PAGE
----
550 F2d 259 United States v. Wilson
550 F.2d 259
77-1 USTC P 9331
UNITED STATES of America, Plaintiff-Appellee,
Willie Eugene WILSON, Defendant-Appellant.
United States Court of Appeals,
April 8, 1977.
J. B. Stoner, Marietta, Ga., for defendant-appellant.
John L. Briggs, U. S. Atty., Ernst D. Mueller, Asst. U. S. Atty., Jacksonville, Fla., for plaintiff-appellee.
Appeal from the United States District Court for the Middle District of Florida.
Before BROWN, Chief Judge, and RONEY and HILL, Circuit Judges.
Defendant, Willie Eugene Wilson, was convicted by a jury of willfully failing to file his tax returns for 1970, 1971 and 1972, in violation of 26 U.S.C.A. § 7203. The defendant attributes the failure to file his tax returns to inefficient bookkeeping and a negligent accountant.
Error is asserted in the trial court's refusal to give Wilson's requested instructions on willfulness. The following instruction was given over Wilson's specific objections:
"The third element which the Government must prove beyond a reasonable doubt is that the defendant's failure to make the return in question was willfully committed.
The term willfully for purposes of these instructions means voluntarily, deliberately and intentionally, as distinguished from accidentally, inadvertently or negligently.
The failure to make a timely return is willful if the defendant's failure to act was voluntary and purposeful and with the specific intent to fail to do that which he knew the law required, that is to say, with the purpose to disobey or disregard the law which requires him to make a timely return.
The willfulness which the Government must prove beyond a reasonable doubt does not require the Government to prove that the defendant had a purpose to evade a tax or to defraud the Government.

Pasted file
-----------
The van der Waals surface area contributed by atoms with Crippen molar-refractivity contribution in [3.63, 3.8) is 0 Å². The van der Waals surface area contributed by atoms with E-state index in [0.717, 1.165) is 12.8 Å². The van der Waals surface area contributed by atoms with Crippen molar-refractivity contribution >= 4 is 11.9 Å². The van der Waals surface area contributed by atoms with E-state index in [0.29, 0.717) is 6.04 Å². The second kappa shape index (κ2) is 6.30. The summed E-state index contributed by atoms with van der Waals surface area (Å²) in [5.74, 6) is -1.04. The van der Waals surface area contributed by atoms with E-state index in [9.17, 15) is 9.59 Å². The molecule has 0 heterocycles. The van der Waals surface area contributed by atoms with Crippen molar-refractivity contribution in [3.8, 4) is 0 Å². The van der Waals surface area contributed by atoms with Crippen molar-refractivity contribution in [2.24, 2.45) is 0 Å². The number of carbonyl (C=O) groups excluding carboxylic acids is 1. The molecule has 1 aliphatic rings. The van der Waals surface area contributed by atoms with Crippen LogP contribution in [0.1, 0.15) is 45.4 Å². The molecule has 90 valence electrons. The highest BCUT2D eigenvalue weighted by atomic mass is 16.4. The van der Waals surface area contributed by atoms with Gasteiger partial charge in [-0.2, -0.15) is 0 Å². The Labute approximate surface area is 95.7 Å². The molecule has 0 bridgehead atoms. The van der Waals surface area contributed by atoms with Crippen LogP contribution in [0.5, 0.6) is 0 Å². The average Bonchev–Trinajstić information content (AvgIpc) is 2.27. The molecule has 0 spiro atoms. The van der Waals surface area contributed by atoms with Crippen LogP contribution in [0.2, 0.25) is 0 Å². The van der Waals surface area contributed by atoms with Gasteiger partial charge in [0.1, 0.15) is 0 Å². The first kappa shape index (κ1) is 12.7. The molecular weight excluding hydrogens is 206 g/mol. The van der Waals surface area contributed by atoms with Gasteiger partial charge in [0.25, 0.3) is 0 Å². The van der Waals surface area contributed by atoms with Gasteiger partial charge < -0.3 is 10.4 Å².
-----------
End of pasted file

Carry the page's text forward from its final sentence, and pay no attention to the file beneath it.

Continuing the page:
For example, one might honestly plan and intend to pay the tax revenues due the Government at some future time subsequent to the required filing date, and, hence, have no intent to defraud the Government of taxes.
The intentional failure of a taxpayer to have or keep records adequate to permit him or his agents or employees to prepare accurate tax returns is no legal justification for not filing a timely income tax return.
The only justification for not filing a tax return when the same is required by law to be filed is a good faith misunderstanding by the taxpayer as to his legal obligation to file the return or an inadvertent or careless failure to file such return."
Appellant contends that in the absence of language showing the "bad purpose" or "evil motive" concept of willfulness, this instruction is reversibly erroneous. We disagree. In United States v. Bishop, 1973, 412 U.S. 346, 93 S.Ct. 2008, 36 L.Ed.2d 941, the Supreme Court held that the term "willfully" has the same meaning in the misdemeanor and felony sections of the Internal Revenue Code, and that it requires more than a showing of careless regard for the truth. In United States v. Pomponio, 1976, 429 U.S. 10, 97 S.Ct. 22, 50 L.Ed.2d 12, the Supreme Court elaborated on Bishop by holding that the term "willfully" in the misdemeanor and felony sections of the Internal Revenue Code "simply means a voluntary, intentional violation of a known legal duty." 429 U.S. at 12, 97 S.Ct. at 24, 50 L.Ed.2d at 16. Under this standard, the trial judge adequately instructed the jury on willfulness.
Appellant also contends that the District Court erred in failing to instruct the jury that an inefficient and negligent accountant could constitute justification for failure to file income tax returns. We disagree.
The trial court properly instructed the jury in the charge that only a good faith misunderstanding or inadvertence constitute justification for failing to file income tax returns. United States v. McCorkle, 7 Cir., 1975, 511 F.2d 482. We find that the trial court's instructions fairly and adequately charged the jury as to what the Government had to establish to support a conviction. The judgment of conviction is therefore affirmed.